API services & MVC

Lauri Lavanti • Software Developer

You might have heard of this thing called MVC before, maybe you read about it in 1988 in The Journal of Object Oriented Programming, or you were a fanatic user of Smalltalk-76 in the 1970s? Or maybe you are (or work with) an aspiring software developer, in the business of modern web and mobile applications.

MVC (or Model-View-Controller) is an architectural pattern on which to build software. The basic idea in it is to separate internal data models from the user interface via the controller and view. It is dominating web and mobile development, and although some alternatives exist, almost all relevant server-side software is developed with an MVC-compliant (or an MVC-variant-compliant) framework.

A typical representation of the MVC pattern

You should care because

The thing is, MVC is made for full-stack development, where the software consists of the database, user interface and business logic. But, consider for a second, the use case of most mobile applications. Yes, in most cases the MVC-stack is present, but it is no longer the same as it once was. The client application is the view, the backend is the controller and the database is the model. Now as a self-proclaimed backend developer I’m going to focus on the backend part of said use case.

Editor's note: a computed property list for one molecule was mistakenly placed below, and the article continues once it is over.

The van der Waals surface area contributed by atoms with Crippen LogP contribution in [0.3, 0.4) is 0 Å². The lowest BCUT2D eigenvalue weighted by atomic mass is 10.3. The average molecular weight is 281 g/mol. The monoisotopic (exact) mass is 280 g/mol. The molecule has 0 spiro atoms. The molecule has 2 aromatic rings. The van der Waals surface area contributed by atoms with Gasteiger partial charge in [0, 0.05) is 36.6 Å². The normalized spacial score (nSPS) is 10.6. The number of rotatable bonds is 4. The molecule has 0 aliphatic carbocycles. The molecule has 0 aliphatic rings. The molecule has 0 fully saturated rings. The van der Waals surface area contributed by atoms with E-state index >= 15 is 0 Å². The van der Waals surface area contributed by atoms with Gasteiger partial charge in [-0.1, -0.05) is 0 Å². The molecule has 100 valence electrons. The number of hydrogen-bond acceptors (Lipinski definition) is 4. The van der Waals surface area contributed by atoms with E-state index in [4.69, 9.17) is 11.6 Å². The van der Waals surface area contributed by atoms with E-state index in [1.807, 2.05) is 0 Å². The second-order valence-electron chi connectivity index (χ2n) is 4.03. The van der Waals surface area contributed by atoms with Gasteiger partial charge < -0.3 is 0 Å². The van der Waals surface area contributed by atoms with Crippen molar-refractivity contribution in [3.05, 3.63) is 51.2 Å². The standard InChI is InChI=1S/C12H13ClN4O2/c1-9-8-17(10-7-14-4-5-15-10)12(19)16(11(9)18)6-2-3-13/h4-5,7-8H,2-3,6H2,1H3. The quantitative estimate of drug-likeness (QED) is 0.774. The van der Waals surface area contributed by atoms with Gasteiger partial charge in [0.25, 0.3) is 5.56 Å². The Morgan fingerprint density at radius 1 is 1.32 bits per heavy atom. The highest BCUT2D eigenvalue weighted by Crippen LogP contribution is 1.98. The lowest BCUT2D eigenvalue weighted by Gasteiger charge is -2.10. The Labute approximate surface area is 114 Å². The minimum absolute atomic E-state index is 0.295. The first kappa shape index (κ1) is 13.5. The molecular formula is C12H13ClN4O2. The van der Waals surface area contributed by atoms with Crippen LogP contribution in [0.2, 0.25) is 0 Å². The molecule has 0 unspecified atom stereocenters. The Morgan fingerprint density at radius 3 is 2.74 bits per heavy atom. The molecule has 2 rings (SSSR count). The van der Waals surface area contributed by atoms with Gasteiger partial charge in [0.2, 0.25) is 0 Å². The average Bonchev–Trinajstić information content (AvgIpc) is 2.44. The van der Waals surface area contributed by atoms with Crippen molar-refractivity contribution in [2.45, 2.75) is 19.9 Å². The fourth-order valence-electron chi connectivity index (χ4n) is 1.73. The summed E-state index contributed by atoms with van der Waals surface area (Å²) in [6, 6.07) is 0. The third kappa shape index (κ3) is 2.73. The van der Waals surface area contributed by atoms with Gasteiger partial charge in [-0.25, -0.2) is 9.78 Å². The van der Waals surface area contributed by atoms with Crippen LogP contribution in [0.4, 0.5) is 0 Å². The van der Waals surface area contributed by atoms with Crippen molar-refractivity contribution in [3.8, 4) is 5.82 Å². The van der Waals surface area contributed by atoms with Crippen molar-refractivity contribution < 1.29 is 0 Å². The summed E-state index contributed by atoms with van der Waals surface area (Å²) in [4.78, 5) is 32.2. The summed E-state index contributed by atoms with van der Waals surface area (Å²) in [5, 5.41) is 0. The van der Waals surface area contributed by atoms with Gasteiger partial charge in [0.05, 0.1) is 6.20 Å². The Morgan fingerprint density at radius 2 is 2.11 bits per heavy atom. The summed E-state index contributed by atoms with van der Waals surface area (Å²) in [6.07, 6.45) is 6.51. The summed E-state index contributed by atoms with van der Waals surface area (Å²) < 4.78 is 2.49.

What MVC actually looks like now

Of course the above diagram still follows the principles of MVC, the problem comes when you expand one of those pieces, namely the backend. In that piece of the MVC you can most certainly find another implementation of the MVC pattern, with abstracted database implementations and endpoints. This would be okay if all parts of the backend are fairly complex, but most of the time it’s made up of a few steps:

  1. Get request for some data
  2. Find said data in database
  3. Convert said data to correct format
  4. Return said data

These sorts of cases seem more like a pipeline than a complex multi-layer application to me, and makes me wonder why would you build a server-side API application following the MVC pattern in these cases. If you could significantly reduce the complexity and size of the application with a simple pattern shift, shouldn’t you do it? 

Example case

Let’s say you have a very standard setup where you have some form of SQL database, a mobile client of operating system X and then a Scala Play 2.X backend. Now you notice that Play is a framework intended for use with the MVC architecture (as most backend frameworks are at the moment) and can be used either with mobile clients as an API or as a stand-alone web application. Our example client calls the backend with the call: 


Now what happens in the backend is that first the Play application checks the routes-file to see where that URL is mapped to (the first part of the view-layer in Play):